"Our hearts go out to the victims’ families, who are right here in our home state of Virginia," said APA CEO and Medical Director Saul Levin, M.D., M.P.A.

Family members, friends, and coworkers of the victims as well as the surrounding community are grieving over the deaths of two admired and beloved people, a reminder of the widening circle around such tragedies.

“At such moments, employers might want to remind workers about the availability of mental health supports through employee assistance programs,” said Levin during an interview on Thursday with a television station in the Washington, D.C., region. Those who appear to have strong reactions to a tragedy should be approached and offered support or other help, he added.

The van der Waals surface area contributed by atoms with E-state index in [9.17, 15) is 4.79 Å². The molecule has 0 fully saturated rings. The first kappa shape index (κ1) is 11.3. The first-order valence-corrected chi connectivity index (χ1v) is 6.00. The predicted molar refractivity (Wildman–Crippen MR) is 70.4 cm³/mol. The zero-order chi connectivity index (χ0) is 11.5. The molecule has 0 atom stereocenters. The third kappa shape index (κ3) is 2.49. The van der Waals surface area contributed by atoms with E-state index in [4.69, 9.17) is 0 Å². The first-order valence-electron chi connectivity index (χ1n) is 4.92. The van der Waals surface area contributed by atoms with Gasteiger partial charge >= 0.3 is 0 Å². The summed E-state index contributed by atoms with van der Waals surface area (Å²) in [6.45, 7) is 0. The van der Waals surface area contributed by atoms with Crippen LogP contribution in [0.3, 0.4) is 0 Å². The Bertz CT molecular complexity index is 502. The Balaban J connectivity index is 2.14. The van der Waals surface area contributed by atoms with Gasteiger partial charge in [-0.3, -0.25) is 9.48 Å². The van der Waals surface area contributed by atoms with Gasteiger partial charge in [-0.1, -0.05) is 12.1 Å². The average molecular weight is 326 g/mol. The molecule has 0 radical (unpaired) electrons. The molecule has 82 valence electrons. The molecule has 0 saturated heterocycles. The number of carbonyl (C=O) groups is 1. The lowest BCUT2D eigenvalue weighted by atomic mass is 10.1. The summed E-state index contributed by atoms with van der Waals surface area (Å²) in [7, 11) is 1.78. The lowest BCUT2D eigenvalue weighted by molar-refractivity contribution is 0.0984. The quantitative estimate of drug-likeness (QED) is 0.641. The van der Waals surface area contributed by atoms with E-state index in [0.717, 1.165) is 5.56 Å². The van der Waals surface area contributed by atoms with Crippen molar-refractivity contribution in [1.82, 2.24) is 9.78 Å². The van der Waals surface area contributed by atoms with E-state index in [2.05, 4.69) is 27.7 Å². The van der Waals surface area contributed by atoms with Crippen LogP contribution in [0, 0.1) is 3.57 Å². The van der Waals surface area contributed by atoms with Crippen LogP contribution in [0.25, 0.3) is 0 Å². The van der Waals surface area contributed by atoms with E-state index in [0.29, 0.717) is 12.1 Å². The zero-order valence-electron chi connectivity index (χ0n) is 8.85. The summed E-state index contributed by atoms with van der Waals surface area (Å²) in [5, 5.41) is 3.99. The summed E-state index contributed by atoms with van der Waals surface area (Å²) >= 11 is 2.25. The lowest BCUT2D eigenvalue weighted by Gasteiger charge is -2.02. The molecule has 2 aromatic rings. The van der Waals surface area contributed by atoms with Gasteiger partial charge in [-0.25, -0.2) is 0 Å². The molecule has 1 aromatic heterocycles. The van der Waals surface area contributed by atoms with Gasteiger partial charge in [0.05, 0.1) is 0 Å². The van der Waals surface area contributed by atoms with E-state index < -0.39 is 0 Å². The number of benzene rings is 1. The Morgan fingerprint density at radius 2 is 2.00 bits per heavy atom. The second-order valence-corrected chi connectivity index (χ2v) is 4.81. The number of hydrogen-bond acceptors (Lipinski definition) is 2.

Viewers, especially children, may also have been traumatized by what they saw on live television, but need to be approached individually, said APA President Renée Binder, M.D., in an interview with Psychiatric News.

“It is normal to have a reaction, such as anxiety or intrusive thoughts,” said Binder. “People don’t have to talk about it but there should be no stigma in doing so if they wish.”

Should they choose to do so, discussing their reactions with anyone—a doctor, mental health professional, teacher, religious leader, or friends and colleagues—may help, she said.

For information on fostering a workplace culture that supports emotional health and well-being, see the American Psychiatric Association Foundation’s Partnership for Workplace Mental Health.